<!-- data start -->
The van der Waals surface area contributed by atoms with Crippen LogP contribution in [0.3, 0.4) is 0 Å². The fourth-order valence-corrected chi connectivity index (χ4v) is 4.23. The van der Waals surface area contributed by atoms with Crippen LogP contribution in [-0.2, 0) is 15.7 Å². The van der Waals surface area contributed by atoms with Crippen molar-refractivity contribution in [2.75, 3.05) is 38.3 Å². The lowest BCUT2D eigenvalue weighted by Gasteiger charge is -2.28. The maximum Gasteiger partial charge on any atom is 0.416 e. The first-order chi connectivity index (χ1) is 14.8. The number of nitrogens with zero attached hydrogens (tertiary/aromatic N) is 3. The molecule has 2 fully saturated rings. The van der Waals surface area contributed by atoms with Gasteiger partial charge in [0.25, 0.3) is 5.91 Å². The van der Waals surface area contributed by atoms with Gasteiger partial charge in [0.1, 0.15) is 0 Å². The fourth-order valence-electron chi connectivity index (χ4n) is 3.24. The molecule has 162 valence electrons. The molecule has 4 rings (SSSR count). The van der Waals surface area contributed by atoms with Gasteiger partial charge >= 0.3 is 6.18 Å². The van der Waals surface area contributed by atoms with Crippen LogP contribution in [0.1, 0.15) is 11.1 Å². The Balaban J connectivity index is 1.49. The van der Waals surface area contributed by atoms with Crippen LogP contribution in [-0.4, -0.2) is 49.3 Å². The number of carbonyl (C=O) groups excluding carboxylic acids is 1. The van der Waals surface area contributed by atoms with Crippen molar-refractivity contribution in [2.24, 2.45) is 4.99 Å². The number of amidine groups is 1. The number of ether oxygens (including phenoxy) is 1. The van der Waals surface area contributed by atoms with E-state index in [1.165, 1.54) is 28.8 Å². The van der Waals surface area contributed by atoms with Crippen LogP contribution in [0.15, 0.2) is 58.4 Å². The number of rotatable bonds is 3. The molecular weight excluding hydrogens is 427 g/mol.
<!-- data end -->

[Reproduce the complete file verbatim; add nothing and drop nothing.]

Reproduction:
The van der Waals surface area contributed by atoms with Crippen LogP contribution in [0.3, 0.4) is 0 Å². The fourth-order valence-corrected chi connectivity index (χ4v) is 4.23. The van der Waals surface area contributed by atoms with Crippen LogP contribution in [-0.2, 0) is 15.7 Å². The van der Waals surface area contributed by atoms with Crippen molar-refractivity contribution in [2.75, 3.05) is 38.3 Å². The lowest BCUT2D eigenvalue weighted by Gasteiger charge is -2.28. The maximum Gasteiger partial charge on any atom is 0.416 e. The first-order chi connectivity index (χ1) is 14.8. The number of nitrogens with zero attached hydrogens (tertiary/aromatic N) is 3. The molecule has 2 fully saturated rings. The van der Waals surface area contributed by atoms with Gasteiger partial charge in [0.25, 0.3) is 5.91 Å². The van der Waals surface area contributed by atoms with Gasteiger partial charge in [0.1, 0.15) is 0 Å². The fourth-order valence-electron chi connectivity index (χ4n) is 3.24. The molecule has 162 valence electrons. The molecule has 4 rings (SSSR count). The van der Waals surface area contributed by atoms with Gasteiger partial charge >= 0.3 is 6.18 Å². The van der Waals surface area contributed by atoms with Crippen LogP contribution in [0.1, 0.15) is 11.1 Å². The Balaban J connectivity index is 1.49. The van der Waals surface area contributed by atoms with Crippen LogP contribution in [-0.4, -0.2) is 49.3 Å². The number of carbonyl (C=O) groups excluding carboxylic acids is 1. The van der Waals surface area contributed by atoms with Crippen molar-refractivity contribution in [2.24, 2.45) is 4.99 Å². The number of amidine groups is 1. The number of ether oxygens (including phenoxy) is 1. The van der Waals surface area contributed by atoms with E-state index in [1.165, 1.54) is 28.8 Å². The van der Waals surface area contributed by atoms with Crippen LogP contribution in [0.15, 0.2) is 58.4 Å². The number of rotatable bonds is 3. The molecular weight excluding hydrogens is 427 g/mol.